Courting favour at the Bar
What a difference a few weeks can make. For three years, relations between the Government and the Law Library have seemed strained almost to breaking point. But there was a striking shift in tone last weekend, when Taoiseach Enda Kenny and Minister for Justice Frances Fitzgerald attended the Bar Council’s conference and made a point of stressing their openness to engage. What has changed, of course, is that the lawyers have a new interlocutor; Ms Fitzgerald, as the Taoiseach remarked, is “a very different personality” to Alan Shatter, the barristers’ bête noire.
The real effect, if any, of this supposed reset in relations will become apparent within weeks. The long-delayed Legal Services Regulation Bill, the chief source of tension, is due to go to report stage in the Dáil later this month. The Government is planning further amendments, but Mr Kenny and Ms Fitzgerald were careful to hold firm and not concede any substantive points at the weekend.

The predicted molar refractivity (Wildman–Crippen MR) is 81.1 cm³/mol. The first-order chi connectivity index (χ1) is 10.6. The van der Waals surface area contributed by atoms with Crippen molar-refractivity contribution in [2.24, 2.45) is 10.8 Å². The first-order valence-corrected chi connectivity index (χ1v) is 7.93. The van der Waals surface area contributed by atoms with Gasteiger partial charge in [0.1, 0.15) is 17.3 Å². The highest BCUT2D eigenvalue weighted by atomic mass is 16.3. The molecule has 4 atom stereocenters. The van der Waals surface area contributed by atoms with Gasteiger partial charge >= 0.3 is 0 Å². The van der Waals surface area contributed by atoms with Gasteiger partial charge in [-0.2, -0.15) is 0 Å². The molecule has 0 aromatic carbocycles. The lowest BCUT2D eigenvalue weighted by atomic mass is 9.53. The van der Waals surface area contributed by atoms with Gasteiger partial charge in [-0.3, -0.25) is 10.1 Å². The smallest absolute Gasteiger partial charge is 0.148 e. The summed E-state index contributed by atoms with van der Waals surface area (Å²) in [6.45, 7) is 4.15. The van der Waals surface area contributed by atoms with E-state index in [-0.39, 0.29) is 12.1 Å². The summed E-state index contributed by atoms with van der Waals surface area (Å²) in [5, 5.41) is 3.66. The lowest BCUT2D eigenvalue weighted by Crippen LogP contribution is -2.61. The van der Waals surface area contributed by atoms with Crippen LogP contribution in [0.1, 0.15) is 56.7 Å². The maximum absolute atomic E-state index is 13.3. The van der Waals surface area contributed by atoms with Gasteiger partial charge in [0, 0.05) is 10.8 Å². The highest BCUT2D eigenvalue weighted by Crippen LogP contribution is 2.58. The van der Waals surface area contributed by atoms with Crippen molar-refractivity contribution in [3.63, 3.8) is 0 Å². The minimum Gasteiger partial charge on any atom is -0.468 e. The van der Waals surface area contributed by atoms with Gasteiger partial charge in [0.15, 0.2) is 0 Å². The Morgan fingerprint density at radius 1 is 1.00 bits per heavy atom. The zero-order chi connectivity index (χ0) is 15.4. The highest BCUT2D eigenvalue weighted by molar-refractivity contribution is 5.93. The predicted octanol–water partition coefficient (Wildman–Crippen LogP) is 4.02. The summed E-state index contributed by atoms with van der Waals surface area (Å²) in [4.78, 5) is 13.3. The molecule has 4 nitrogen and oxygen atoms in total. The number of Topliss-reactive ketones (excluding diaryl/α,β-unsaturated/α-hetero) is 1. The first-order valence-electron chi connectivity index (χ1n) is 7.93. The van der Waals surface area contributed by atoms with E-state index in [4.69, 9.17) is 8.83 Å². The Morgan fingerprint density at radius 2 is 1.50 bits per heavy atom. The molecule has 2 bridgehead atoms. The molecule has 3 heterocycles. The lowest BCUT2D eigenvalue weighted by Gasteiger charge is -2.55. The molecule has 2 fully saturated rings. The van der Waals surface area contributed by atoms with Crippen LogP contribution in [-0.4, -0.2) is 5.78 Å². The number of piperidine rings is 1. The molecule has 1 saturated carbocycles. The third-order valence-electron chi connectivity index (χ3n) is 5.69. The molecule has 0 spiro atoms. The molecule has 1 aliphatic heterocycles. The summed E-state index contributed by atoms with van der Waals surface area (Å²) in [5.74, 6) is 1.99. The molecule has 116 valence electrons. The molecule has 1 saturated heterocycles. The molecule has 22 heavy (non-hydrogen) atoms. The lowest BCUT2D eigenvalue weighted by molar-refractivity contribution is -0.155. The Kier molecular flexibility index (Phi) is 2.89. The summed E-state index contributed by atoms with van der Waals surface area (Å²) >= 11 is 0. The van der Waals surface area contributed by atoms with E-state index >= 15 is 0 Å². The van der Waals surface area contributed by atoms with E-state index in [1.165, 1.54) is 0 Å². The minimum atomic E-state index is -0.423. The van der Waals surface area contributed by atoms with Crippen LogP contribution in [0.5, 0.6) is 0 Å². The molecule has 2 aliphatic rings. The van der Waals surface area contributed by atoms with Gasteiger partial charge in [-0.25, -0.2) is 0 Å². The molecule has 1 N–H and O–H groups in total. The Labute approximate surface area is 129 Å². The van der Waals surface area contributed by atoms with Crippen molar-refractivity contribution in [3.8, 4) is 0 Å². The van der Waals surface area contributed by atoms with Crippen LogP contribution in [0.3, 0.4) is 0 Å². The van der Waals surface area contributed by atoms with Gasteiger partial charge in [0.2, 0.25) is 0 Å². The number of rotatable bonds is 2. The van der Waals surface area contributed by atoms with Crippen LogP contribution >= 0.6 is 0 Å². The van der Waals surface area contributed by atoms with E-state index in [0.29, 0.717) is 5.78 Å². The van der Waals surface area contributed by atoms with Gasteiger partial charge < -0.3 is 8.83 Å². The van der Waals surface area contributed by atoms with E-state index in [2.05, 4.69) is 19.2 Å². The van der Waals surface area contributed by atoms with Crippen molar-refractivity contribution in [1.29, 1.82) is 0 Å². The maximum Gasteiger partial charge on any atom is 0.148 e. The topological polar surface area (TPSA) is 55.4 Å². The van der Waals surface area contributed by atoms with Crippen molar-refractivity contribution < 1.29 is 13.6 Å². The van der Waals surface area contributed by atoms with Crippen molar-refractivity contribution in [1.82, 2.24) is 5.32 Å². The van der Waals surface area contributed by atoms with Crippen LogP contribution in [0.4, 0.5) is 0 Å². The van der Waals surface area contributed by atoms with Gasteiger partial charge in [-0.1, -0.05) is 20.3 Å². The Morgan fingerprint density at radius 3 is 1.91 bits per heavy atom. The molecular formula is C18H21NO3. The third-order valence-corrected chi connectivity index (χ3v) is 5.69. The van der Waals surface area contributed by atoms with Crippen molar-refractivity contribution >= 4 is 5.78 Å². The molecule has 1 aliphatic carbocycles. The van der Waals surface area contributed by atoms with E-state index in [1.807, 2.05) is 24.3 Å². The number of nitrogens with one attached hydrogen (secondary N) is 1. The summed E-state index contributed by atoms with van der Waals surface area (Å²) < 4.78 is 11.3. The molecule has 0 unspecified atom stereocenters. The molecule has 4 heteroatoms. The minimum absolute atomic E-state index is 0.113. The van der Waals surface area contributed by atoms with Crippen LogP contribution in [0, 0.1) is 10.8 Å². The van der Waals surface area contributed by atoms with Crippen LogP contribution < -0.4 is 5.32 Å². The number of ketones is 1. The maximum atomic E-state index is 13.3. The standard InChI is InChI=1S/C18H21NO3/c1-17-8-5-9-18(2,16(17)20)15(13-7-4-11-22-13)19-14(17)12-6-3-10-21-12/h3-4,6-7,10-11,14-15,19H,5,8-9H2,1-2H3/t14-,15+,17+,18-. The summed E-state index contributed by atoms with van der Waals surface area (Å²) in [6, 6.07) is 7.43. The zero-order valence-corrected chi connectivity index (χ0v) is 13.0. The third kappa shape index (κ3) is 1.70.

Attention is focusing on the proposal to allow solicitors, barristers and other professionals to establish “one-stop shops”. The barristers are opposed, and while the Government has deferred their introduction by six months, the proposal remains intact in the latest versions of the Bill. Some of the biggest battles will only begin when the proposed regulatory authority is up and running. Within two years, for example, it must make recommendations on the unification of the solicitors’ and barristers’ professions.
Legal services need a shake-up. Costs may have fallen in recent years, but they remain opaque and complex. The current Bill – mired in recrimination for three years – has in some respects been a lesson on how not to enact a law, but Mr Shatter argued and won on a major principle: the era of self-regulation is over. Yet proper regulation is expensive. It remains for the Government to set out how the Bill’s provisions, taken together, will reduce costs for the client and improve access to justice.